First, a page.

GIRLS are put off studying science at school because their families still think subjects such as physics are more suited to boys, the first female president of the Royal ­Society of Edinburgh has warned.

Professor Dame Jocelyn Bell Burnell, a leading astrophysicist, said advice from parents, older sisters, aunts or cousins had a powerful negative influence on the choices talented female pupils made.

She also called for greater efforts from schools and universities to encourage girls to pursue careers in science and to ensure the academic environment was more family friendly.

The warning comes amid continuing concerns over a ­shortage of female scientists and engineers, with just 36 female professors of physics across the UK in 2009/10 compared to more than 600 males.

Last week, a study from the Organisation for Economic Co-operation and Development (OECD) stated that girls lacked confidence in their ability in maths and science and are therefore put off from applying for jobs in engineering and computing.

Dame Jocelyn made her comments after the Royal Society of Edinburgh, Scotland's national academy of science and letters, unveiled her as its president-elect - the first time a woman has held the post in its 230-year history.

She said: "It takes a very long time to change society and this is a cultural phenomenon. It is our sisters and our cousins and our aunts saying that women don't do physics.

"You can convert the teachers and you can convert the kids, but if they go home saying they want to be a physicist and the parents question why they would want to do that then it makes it very difficult. Things are changing, but very slowly."

Dame Jocelyn also spoke of the difficulties she encountered in the 1950s studying science at school in County Armagh, Northern Ireland, where she was born, and the sexism during her time as an undergraduate at Glasgow University in the 1960s.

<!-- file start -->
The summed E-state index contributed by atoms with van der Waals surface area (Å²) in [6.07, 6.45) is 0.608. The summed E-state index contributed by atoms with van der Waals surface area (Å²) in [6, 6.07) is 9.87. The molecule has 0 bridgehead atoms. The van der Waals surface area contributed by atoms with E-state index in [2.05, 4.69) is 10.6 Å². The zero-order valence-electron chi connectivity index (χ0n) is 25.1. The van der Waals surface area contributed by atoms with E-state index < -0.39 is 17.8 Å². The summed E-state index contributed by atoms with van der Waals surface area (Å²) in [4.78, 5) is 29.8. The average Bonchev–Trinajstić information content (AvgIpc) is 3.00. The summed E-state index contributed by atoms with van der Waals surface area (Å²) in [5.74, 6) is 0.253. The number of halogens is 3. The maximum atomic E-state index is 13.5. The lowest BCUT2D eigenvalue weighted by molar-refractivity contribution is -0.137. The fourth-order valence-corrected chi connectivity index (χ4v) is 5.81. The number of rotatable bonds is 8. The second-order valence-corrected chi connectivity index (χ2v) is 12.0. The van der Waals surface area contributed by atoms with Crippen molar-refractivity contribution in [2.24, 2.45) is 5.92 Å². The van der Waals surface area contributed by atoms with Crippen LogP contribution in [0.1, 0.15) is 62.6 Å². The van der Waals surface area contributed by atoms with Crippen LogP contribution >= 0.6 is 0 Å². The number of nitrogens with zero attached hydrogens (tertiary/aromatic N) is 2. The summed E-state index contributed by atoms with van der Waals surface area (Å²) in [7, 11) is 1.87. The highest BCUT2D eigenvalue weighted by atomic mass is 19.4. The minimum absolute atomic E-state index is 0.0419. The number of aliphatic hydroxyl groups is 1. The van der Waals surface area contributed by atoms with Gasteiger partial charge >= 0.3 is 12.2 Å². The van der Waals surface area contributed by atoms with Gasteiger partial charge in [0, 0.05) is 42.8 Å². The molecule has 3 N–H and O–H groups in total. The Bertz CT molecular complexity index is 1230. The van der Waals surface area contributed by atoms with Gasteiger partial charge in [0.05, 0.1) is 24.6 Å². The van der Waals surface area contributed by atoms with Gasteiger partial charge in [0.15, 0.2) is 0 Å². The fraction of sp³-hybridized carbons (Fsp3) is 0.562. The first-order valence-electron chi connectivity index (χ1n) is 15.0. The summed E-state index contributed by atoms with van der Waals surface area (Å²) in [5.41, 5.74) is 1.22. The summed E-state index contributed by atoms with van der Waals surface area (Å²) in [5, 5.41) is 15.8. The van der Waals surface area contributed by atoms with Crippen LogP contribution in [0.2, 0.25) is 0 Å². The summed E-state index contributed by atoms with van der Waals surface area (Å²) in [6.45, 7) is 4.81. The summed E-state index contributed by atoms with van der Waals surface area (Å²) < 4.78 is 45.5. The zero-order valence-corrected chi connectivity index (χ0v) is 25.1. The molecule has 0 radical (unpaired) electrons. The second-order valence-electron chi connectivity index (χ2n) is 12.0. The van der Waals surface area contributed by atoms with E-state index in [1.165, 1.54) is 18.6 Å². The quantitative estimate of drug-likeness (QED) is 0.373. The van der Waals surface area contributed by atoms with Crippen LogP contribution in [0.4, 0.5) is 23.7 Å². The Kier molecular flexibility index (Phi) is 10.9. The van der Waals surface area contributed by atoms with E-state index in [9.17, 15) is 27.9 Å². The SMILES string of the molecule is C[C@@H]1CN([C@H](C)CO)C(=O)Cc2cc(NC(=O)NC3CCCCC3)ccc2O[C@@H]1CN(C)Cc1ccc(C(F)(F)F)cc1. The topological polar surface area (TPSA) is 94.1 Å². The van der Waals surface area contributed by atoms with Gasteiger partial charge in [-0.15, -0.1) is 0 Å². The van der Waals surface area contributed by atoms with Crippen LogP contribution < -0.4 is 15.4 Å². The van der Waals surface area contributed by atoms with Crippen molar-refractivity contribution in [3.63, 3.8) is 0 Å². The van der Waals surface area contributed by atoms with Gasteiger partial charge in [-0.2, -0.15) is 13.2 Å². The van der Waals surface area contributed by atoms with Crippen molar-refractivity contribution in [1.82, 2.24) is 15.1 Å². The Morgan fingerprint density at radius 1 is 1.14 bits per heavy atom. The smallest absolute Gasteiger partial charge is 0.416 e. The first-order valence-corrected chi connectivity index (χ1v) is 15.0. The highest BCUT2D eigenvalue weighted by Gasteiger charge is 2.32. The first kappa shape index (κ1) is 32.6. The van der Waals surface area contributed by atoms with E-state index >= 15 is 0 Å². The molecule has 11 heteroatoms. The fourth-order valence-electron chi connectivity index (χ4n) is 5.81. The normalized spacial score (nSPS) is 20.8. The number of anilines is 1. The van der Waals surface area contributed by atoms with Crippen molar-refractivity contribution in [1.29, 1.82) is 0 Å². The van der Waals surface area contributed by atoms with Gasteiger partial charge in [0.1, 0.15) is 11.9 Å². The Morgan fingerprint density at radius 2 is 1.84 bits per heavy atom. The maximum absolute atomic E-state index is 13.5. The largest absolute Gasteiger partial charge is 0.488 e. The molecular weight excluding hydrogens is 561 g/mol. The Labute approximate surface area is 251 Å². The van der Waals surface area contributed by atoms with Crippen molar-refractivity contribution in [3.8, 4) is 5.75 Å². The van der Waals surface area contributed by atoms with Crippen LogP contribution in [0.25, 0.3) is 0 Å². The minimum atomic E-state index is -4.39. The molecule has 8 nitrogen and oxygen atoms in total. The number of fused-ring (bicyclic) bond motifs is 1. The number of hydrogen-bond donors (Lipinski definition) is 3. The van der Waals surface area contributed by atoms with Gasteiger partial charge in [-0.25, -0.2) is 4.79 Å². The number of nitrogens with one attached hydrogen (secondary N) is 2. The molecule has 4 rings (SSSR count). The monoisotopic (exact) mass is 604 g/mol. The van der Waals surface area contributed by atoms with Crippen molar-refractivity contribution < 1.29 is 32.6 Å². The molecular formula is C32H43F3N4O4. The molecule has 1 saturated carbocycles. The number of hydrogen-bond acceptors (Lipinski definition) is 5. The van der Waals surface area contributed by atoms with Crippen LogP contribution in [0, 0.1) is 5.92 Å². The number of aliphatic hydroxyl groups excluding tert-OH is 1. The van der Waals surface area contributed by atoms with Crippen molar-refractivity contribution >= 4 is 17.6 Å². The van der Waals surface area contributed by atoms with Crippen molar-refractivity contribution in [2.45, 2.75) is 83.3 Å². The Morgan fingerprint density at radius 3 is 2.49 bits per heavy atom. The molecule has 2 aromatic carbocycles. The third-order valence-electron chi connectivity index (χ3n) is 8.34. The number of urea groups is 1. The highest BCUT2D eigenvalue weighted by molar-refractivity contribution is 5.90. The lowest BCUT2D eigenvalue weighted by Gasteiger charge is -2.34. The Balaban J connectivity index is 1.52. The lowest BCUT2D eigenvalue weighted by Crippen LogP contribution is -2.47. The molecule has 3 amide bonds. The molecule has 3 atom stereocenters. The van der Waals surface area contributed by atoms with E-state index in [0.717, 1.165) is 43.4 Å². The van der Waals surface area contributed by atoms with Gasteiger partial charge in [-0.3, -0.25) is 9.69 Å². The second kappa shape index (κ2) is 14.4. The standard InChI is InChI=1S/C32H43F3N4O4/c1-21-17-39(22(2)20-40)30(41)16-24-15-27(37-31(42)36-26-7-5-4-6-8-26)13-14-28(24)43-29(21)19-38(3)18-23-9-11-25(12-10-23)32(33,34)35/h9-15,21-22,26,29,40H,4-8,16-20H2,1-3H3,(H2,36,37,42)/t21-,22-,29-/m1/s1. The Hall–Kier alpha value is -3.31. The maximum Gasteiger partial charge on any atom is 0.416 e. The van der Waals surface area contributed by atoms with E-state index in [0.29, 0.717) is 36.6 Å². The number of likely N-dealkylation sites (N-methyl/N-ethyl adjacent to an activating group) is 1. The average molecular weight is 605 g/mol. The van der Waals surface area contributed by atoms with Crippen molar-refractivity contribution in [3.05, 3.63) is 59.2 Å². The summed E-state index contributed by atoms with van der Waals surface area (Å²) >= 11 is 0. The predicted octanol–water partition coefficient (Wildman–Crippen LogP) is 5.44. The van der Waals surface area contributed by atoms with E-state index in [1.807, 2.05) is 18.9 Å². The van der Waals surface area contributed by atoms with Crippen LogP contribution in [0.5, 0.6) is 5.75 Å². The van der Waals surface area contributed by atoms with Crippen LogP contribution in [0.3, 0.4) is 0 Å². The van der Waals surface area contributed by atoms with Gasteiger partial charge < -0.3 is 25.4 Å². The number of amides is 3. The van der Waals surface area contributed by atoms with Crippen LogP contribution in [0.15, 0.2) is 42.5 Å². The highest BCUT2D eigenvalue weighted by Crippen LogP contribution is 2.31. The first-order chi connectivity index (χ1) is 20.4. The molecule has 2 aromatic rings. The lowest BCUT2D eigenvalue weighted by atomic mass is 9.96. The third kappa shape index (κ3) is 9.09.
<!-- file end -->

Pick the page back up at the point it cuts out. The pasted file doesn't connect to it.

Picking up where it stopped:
She said: "I remember in the first week of secondary school a message went round the class that the girls should go to one room and the boys to another for a particular class.

"I thought they were separating us because of sport, but in fact they had sent the boys to the science lab and the girls to the domestic science room.

"I protested and told my parents and I was allowed into the class the next day with a couple of other girls. When I came top in the exam at the end of term I got the idea I could do science."

After leaving school she read physics at Glasgow University, but found attitudes there just as troubling, particularly as the only female in a class of 50 students.

She said: "There was a curious tradition in Glasgow at that time that when a woman entered the lecture theatre all the guys stamped and whistled and cat-called. That was prevalent right through my undergraduate days.

"We would call it harassment these days, but it was the tradition. The academic staff knew it was going on and did nothing to stop it."

Dame Jocelyn, who will begin her three-year tenure as president of the Royal Society in October this year, is credited with one of the most significant scientific achievements of the 20th Century.

She was a doctoral student at Cambridge University when she discovered the first pulsars - rapidly spinning neutron stars formed in supernova explosions.

The discovery won a Nobel Prize in 1974 - although not for Dame Jocelyn, but for two male superiors. Since then she has become one of the UK's most prominent female scientists.

During her distinguished career she has been president of both the Institute of Physics and the Royal Astronomical Society.